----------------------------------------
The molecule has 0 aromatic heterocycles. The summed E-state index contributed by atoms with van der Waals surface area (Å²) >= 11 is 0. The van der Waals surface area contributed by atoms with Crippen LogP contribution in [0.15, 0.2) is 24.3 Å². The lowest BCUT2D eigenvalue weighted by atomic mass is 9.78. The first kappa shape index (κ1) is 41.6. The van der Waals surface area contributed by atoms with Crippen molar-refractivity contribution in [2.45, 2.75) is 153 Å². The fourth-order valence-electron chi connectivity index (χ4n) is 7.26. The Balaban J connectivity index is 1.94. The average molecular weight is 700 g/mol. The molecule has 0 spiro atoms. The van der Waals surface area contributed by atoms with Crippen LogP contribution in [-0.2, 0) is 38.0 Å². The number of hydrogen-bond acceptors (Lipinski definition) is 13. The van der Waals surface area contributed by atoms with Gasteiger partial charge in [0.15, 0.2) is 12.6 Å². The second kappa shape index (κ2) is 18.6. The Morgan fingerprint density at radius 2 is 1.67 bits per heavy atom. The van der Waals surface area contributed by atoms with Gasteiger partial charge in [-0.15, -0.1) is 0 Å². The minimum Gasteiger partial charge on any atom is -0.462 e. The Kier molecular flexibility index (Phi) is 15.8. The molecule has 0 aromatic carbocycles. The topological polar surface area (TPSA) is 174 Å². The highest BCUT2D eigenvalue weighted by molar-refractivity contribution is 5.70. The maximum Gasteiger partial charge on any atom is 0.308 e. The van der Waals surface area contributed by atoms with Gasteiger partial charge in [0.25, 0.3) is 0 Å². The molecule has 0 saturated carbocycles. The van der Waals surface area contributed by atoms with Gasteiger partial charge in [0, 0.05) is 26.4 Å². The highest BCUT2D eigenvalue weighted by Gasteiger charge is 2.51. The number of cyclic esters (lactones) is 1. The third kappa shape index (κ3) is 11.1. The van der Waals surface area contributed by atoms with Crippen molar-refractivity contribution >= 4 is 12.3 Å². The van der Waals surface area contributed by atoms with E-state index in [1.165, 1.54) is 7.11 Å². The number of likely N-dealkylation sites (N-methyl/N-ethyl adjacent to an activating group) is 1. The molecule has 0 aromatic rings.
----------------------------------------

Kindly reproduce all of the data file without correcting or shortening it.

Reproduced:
The molecule has 0 aromatic heterocycles. The summed E-state index contributed by atoms with van der Waals surface area (Å²) >= 11 is 0. The van der Waals surface area contributed by atoms with Crippen LogP contribution in [0.15, 0.2) is 24.3 Å². The lowest BCUT2D eigenvalue weighted by atomic mass is 9.78. The first kappa shape index (κ1) is 41.6. The van der Waals surface area contributed by atoms with Crippen molar-refractivity contribution in [2.45, 2.75) is 153 Å². The fourth-order valence-electron chi connectivity index (χ4n) is 7.26. The Balaban J connectivity index is 1.94. The average molecular weight is 700 g/mol. The molecule has 0 spiro atoms. The van der Waals surface area contributed by atoms with Crippen LogP contribution in [-0.2, 0) is 38.0 Å². The number of hydrogen-bond acceptors (Lipinski definition) is 13. The van der Waals surface area contributed by atoms with Gasteiger partial charge in [0.15, 0.2) is 12.6 Å². The second kappa shape index (κ2) is 18.6. The Morgan fingerprint density at radius 2 is 1.67 bits per heavy atom. The van der Waals surface area contributed by atoms with Gasteiger partial charge in [-0.15, -0.1) is 0 Å². The minimum Gasteiger partial charge on any atom is -0.462 e. The Kier molecular flexibility index (Phi) is 15.8. The molecule has 0 aromatic carbocycles. The topological polar surface area (TPSA) is 174 Å². The highest BCUT2D eigenvalue weighted by molar-refractivity contribution is 5.70. The maximum Gasteiger partial charge on any atom is 0.308 e. The van der Waals surface area contributed by atoms with Gasteiger partial charge in [0.25, 0.3) is 0 Å². The molecule has 0 saturated carbocycles. The van der Waals surface area contributed by atoms with Gasteiger partial charge in [0, 0.05) is 26.4 Å². The highest BCUT2D eigenvalue weighted by Gasteiger charge is 2.51. The number of cyclic esters (lactones) is 1. The third kappa shape index (κ3) is 11.1. The van der Waals surface area contributed by atoms with Crippen molar-refractivity contribution >= 4 is 12.3 Å². The van der Waals surface area contributed by atoms with E-state index in [1.165, 1.54) is 7.11 Å². The number of likely N-dealkylation sites (N-methyl/N-ethyl adjacent to an activating group) is 1. The molecule has 0 aromatic rings.